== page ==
Why native plants?

Native plants are essential for healthy creeks as well as feeding and sheltering resilient ecosystems. These plants have existed in Michigan for thousands of years and have adapted to Michigan's soils and variable climate. Once they are established, native plants do not require water or fertilizer. Above ground, they offer a breadth of habitat and food for birds and insects. Below ground, their deep roots allow them to survive cold winters, hot summers, and dry seasons. These root systems absorb stormwater and filter nutrients, pollutants, and sediments while also creating avenues for water to seep into the soil. This water slowly reaches the creek through the ground, arriving cooler and cleaner than the warm, polluted storm surges that come from the storm sewers.

Native trees

Like native plants, trees have deep roots that direct, absorb, and filter rainwater. Water absorbed by the roots flows inside the tree up to the leaves, nourishing the tree and eventually rejoining the water cycle as vapor. Roots also break up the soil and serve as avenues by which water flows quickly downward, saturating the soil instead of flowing over the ground and into the nearest stream.

While tree roots alone are a great help for downstream water quality, their leaves provide impressive benefits as well. A tree’s leaves and stems, altogether called the tree’s “canopy,” catch rainwater as it falls on the tree. The rainwater that’s intercepted by the canopy either drips down the tree’s stems and trunk to reach the roots, or it stays on the leaves and evaporates back into the air. In all of these scenarios, the amount of water rushing into nearby streams as polluted runoff is reduced. From their canopies to their roots, trees support a healthier, less-overwhelmed, less-flooded, cooler, cleaner creek. (TreeCanopyBMP.org)

Propagating native plants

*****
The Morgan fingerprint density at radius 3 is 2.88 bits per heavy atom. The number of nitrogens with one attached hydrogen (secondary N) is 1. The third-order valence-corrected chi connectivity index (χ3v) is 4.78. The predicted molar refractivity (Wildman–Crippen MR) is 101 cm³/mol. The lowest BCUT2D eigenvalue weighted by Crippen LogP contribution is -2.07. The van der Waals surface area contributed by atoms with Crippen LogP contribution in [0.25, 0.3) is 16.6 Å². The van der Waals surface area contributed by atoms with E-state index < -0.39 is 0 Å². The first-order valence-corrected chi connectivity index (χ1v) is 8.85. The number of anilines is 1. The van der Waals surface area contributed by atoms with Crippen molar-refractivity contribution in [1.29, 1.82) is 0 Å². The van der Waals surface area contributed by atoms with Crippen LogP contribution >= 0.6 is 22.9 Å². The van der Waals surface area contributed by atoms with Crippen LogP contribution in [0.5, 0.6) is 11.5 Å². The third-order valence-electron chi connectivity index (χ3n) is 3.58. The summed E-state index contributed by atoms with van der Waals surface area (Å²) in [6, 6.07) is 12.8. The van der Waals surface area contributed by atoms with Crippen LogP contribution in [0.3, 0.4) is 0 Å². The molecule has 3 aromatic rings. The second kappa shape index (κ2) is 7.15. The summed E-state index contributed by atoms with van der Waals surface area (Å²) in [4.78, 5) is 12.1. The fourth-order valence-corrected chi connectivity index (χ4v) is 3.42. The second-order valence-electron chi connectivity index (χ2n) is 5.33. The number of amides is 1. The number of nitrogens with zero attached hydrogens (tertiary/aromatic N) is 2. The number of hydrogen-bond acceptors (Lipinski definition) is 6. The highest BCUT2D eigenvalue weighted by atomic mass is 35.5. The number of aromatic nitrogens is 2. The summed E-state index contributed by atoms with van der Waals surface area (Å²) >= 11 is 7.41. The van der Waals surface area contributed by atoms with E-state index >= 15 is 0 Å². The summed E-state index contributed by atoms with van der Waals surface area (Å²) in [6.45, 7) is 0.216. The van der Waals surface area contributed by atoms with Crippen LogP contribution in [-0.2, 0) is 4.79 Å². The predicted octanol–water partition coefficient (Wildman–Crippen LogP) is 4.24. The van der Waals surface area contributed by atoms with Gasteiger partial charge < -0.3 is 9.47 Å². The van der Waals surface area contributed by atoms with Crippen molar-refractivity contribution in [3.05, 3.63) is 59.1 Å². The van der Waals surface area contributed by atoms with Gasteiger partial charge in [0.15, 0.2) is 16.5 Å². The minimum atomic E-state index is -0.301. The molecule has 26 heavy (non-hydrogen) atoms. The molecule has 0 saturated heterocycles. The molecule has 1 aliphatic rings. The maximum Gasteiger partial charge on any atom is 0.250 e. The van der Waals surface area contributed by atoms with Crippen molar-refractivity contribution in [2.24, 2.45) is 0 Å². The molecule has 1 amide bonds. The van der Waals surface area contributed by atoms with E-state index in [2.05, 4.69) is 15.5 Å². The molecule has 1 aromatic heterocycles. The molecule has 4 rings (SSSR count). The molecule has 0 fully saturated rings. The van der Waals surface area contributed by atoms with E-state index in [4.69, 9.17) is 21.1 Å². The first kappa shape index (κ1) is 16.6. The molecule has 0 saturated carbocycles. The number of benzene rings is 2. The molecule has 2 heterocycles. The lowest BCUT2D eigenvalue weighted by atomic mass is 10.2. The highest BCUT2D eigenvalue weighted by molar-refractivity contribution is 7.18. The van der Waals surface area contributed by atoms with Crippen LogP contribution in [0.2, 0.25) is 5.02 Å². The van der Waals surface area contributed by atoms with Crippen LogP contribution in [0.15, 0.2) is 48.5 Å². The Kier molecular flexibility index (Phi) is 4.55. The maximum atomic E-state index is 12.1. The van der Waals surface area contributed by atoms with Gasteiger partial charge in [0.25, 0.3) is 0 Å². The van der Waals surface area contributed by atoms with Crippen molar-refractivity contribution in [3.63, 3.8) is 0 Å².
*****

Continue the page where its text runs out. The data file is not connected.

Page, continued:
Each year Plaster Creek Stewards (PCS) gathers seeds from over 400 species of plants native to Michigan. Michigan seeds are smart and will not germinate until they have sat through a winter season. Some seeds, especially berries, need to be digested to germinate. We mimic the natural processes of dormancy via putting seeds in the fridge, shaking them in a blender, or washing them in acid. Then the seeds are laid out for germination and transplanted into larger pots and flats as they grow. This propagation is all done on Calvin’s campus. Here the plants grow and stay until they are ready to be planted in watershed restoration projects like rain gardens, bioswales, floodplain restoration projects, or other sustainable landscapes. Our greenhouse facility includes an outdoor nursery covered in shade cloth, one heated greenhouse, and two cold frame greenhouses. These greenhouses become the hub of student and volunteer activity throughout the growing season as materials, tools, and plants are staged for restoration work.

Interested in propagating native plants in your classroom? Click here to get started. 

Education and research

The native plants used in PCS restoration projects provide educational and service learning opportunities for students and community members. We work with students in various courses at Calvin, schools in the watershed, and volunteers. We also host educational events, providing an opportunity for people to take action to restore the watershed. Groups have the opportunity to learn about native plants and watersheds, then put their learning into practice by transplanting in the greenhouse, installing a rain garden, or participating in their own restoration project.

Beyond educating others, PCS is also constantly learning. Our propagation techniques and projects are part of ongoing research covering ecological restoration. We are especially interested in which native species survive and thrive best in urban rain gardens. Additionally, we are amassing a dataset of how various native species perform over time and what site conditions are important for determining species' survival.

Native Plant Gallery